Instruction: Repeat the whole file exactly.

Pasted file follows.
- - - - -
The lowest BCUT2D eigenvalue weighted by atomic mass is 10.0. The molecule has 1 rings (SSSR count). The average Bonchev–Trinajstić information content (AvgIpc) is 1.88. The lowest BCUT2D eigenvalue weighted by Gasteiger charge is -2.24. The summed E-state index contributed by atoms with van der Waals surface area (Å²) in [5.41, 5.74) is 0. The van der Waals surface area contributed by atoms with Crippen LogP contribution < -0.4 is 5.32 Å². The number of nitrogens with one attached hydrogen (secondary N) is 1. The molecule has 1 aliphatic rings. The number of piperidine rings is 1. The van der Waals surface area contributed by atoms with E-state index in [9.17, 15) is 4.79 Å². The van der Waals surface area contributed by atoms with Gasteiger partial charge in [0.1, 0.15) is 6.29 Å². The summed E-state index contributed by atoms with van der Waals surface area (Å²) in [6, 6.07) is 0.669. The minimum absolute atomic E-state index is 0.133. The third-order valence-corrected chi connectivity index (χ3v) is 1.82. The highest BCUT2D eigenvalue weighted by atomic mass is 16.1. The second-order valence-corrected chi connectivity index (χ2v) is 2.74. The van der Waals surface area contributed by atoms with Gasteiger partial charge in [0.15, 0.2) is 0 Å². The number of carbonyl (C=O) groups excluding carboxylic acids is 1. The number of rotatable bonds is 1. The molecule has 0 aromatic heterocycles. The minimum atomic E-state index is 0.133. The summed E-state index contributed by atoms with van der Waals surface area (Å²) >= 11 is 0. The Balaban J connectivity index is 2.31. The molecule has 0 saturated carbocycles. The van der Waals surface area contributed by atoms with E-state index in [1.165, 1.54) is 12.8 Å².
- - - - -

The lowest BCUT2D eigenvalue weighted by atomic mass is 10.0. The molecule has 1 rings (SSSR count). The average Bonchev–Trinajstić information content (AvgIpc) is 1.88. The lowest BCUT2D eigenvalue weighted by Gasteiger charge is -2.24. The summed E-state index contributed by atoms with van der Waals surface area (Å²) in [5.41, 5.74) is 0. The van der Waals surface area contributed by atoms with Crippen LogP contribution < -0.4 is 5.32 Å². The number of nitrogens with one attached hydrogen (secondary N) is 1. The molecule has 1 aliphatic rings. The number of piperidine rings is 1. The van der Waals surface area contributed by atoms with E-state index in [9.17, 15) is 4.79 Å². The van der Waals surface area contributed by atoms with Gasteiger partial charge in [0.1, 0.15) is 6.29 Å². The summed E-state index contributed by atoms with van der Waals surface area (Å²) in [6, 6.07) is 0.669. The minimum absolute atomic E-state index is 0.133. The third-order valence-corrected chi connectivity index (χ3v) is 1.82. The highest BCUT2D eigenvalue weighted by atomic mass is 16.1. The second-order valence-corrected chi connectivity index (χ2v) is 2.74. The van der Waals surface area contributed by atoms with Gasteiger partial charge in [0.15, 0.2) is 0 Å². The number of carbonyl (C=O) groups excluding carboxylic acids is 1. The number of rotatable bonds is 1. The molecule has 0 aromatic heterocycles. The minimum atomic E-state index is 0.133. The summed E-state index contributed by atoms with van der Waals surface area (Å²) >= 11 is 0. The Balaban J connectivity index is 2.31. The molecule has 0 saturated carbocycles. The van der Waals surface area contributed by atoms with E-state index in [1.165, 1.54) is 12.8 Å².